Fish-eating spiders 'widespread'

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Ancylometes spiderImage source, Other
Image caption,
The fish were often much bigger than the spiders that caught them

Scientists have discovered that a number of spider species catch and eat fish.

Spiders are traditionally viewed as predators of insects, but a new study suggests that eating fish is widespread among species that live near water.

In some cases, the arachnids used powerful poisons to kill fish that were much bigger than them.

Details of the study by a Swiss-Australian team appear in the academic journal Plos One.

Martin Nyffeler from the University of Basel in Switzerland and Bradley Pusey from the University of Western Australia gathered and documented numerous incidents of spiders catching fish.

Their review of the evidence shows that spiders from as many as five families have been observed eating small fish in the wild and three more families contain species that catch fish under laboratory conditions.

These semi-aquatic spiders typically dwell at the fringes of shallow freshwater streams, ponds or swamps.

Some are capable of swimming, diving and walking on the water surface. But they generally have powerful neurotoxins and enzymes enabling them to kill and digest fish that are bigger and heavier than them.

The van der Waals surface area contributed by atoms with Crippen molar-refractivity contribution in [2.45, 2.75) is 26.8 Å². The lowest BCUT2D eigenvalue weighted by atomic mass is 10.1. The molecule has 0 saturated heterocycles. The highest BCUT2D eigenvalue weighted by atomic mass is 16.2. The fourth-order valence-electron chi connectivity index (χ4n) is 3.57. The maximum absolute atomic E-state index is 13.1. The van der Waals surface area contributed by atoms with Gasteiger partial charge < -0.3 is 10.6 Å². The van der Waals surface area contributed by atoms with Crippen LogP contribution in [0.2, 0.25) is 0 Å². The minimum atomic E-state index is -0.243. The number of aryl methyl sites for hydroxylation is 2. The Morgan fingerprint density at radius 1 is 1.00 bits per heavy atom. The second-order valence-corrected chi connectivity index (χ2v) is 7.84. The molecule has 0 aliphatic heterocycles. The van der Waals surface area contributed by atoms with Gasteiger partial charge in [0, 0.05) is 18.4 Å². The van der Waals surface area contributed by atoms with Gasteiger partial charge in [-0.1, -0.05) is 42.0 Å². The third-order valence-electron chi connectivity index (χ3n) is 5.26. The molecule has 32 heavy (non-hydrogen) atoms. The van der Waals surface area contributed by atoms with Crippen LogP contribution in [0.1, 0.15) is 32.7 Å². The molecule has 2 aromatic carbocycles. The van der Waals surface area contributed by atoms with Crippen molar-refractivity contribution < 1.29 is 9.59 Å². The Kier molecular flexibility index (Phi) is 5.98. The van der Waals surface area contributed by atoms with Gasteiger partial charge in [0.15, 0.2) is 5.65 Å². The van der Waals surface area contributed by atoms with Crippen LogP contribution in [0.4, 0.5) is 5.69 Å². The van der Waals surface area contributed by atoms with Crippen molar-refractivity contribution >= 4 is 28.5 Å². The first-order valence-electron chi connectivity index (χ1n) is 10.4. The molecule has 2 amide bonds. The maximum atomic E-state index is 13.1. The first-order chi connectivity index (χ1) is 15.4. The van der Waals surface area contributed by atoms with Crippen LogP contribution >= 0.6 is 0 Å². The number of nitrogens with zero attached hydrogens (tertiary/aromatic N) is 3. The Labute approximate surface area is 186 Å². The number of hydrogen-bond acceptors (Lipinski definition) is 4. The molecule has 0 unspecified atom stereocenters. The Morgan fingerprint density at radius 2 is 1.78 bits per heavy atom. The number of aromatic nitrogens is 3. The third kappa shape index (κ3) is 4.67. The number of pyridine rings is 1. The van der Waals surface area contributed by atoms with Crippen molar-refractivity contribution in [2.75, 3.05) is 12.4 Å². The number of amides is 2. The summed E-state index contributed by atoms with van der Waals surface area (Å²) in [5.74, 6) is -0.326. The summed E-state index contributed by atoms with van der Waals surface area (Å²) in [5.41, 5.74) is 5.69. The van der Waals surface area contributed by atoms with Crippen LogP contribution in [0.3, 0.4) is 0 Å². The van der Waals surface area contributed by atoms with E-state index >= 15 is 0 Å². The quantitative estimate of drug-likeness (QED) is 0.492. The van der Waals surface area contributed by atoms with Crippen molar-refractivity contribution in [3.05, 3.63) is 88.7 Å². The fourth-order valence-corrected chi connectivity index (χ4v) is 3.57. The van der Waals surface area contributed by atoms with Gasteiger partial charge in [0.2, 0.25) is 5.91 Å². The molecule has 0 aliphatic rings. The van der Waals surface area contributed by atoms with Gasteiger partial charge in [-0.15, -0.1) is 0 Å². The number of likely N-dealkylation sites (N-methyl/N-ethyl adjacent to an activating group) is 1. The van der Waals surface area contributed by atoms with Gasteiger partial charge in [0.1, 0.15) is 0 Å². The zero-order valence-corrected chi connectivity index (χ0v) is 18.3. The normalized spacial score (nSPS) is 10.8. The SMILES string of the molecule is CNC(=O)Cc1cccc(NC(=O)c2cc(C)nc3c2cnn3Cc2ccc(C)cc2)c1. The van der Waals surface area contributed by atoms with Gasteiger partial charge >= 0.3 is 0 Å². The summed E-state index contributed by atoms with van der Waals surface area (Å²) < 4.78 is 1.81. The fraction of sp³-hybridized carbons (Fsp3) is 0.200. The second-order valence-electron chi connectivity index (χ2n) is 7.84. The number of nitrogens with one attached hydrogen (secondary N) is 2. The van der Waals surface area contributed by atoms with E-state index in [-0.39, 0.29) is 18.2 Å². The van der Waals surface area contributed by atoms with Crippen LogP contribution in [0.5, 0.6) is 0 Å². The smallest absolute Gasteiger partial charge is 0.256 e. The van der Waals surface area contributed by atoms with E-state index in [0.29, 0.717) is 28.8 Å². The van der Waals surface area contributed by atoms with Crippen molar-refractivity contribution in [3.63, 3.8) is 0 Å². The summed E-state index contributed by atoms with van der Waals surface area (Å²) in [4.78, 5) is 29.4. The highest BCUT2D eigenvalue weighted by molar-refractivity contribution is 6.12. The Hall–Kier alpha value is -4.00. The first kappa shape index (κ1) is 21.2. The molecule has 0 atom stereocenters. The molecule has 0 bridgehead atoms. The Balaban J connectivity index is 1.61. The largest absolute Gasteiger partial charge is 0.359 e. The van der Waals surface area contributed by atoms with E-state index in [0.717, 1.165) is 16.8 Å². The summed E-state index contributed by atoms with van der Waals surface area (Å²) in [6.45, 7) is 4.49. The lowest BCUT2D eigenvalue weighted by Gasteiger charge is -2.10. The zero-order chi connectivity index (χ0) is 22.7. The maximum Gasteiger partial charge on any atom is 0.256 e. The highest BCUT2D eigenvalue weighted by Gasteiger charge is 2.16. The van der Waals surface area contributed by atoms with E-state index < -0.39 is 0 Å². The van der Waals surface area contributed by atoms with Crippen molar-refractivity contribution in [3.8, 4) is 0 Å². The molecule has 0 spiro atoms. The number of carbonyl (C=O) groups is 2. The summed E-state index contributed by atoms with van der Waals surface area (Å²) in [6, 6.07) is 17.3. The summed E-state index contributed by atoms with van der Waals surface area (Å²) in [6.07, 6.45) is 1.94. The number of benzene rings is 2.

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Image caption,
Fish might be occasional prey for spiders that dwell near water

Fish caught by the spiders were, on average, about twice as long as their arachnid predators.

"Our evidence suggests that fish might be an occasional prey item of substantial nutritional importance," said Dr Nyffeler.

Fish eating by spiders has been reported from all continents with the exception of Antarctica. Most incidents have been documented in North America, especially in the wetlands of Florida.

Here, semi-aquatic spiders have often been witnessed catching and eating small freshwater fish such as mosquitofish.

In order to catch its prey, the spider will typically anchor its hind legs to a stone or a plant, with its front legs resting on the surface of the water, ready to ambush.

The fish is then dragged to a dry place before the feeding process can begin. This usually lasts several hours.